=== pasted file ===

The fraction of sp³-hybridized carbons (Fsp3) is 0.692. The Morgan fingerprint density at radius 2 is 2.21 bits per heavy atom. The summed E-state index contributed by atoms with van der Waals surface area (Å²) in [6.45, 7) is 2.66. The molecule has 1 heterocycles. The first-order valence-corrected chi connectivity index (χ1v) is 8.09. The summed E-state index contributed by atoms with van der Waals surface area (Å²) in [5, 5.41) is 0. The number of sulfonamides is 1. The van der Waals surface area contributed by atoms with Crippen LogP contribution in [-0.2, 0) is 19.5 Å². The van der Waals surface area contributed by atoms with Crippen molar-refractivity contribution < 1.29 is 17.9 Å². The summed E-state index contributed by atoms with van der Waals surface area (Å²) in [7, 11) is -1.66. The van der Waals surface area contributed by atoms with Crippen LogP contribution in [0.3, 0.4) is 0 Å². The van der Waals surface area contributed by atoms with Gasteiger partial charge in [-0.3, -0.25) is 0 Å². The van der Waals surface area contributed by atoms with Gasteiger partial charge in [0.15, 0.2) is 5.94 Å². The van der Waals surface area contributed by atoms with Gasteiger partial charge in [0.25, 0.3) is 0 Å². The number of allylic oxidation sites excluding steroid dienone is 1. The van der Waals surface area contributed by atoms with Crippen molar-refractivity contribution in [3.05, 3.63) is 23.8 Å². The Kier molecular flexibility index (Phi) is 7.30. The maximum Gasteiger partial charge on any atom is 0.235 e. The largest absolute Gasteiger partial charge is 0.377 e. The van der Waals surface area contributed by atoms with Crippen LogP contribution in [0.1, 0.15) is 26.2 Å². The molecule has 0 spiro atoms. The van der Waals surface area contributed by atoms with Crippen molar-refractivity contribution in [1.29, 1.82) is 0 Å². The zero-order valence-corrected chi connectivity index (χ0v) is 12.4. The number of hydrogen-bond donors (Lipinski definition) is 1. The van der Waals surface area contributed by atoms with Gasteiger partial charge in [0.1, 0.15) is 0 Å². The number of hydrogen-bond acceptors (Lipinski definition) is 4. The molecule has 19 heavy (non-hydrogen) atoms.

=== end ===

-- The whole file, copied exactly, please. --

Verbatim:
The fraction of sp³-hybridized carbons (Fsp3) is 0.692. The Morgan fingerprint density at radius 2 is 2.21 bits per heavy atom. The summed E-state index contributed by atoms with van der Waals surface area (Å²) in [6.45, 7) is 2.66. The molecule has 1 heterocycles. The first-order valence-corrected chi connectivity index (χ1v) is 8.09. The summed E-state index contributed by atoms with van der Waals surface area (Å²) in [5, 5.41) is 0. The number of sulfonamides is 1. The van der Waals surface area contributed by atoms with Crippen LogP contribution in [-0.2, 0) is 19.5 Å². The van der Waals surface area contributed by atoms with Crippen molar-refractivity contribution < 1.29 is 17.9 Å². The summed E-state index contributed by atoms with van der Waals surface area (Å²) in [7, 11) is -1.66. The van der Waals surface area contributed by atoms with Crippen LogP contribution in [0.3, 0.4) is 0 Å². The van der Waals surface area contributed by atoms with Gasteiger partial charge in [-0.3, -0.25) is 0 Å². The van der Waals surface area contributed by atoms with Gasteiger partial charge in [0.15, 0.2) is 5.94 Å². The van der Waals surface area contributed by atoms with Gasteiger partial charge in [0.25, 0.3) is 0 Å². The number of allylic oxidation sites excluding steroid dienone is 1. The van der Waals surface area contributed by atoms with Crippen molar-refractivity contribution in [3.05, 3.63) is 23.8 Å². The Kier molecular flexibility index (Phi) is 7.30. The maximum Gasteiger partial charge on any atom is 0.235 e. The largest absolute Gasteiger partial charge is 0.377 e. The van der Waals surface area contributed by atoms with Crippen LogP contribution in [0.1, 0.15) is 26.2 Å². The molecule has 0 spiro atoms. The van der Waals surface area contributed by atoms with Crippen molar-refractivity contribution in [1.29, 1.82) is 0 Å². The zero-order valence-corrected chi connectivity index (χ0v) is 12.4. The number of hydrogen-bond donors (Lipinski definition) is 1. The van der Waals surface area contributed by atoms with Gasteiger partial charge in [0.1, 0.15) is 0 Å². The number of hydrogen-bond acceptors (Lipinski definition) is 4. The molecule has 19 heavy (non-hydrogen) atoms.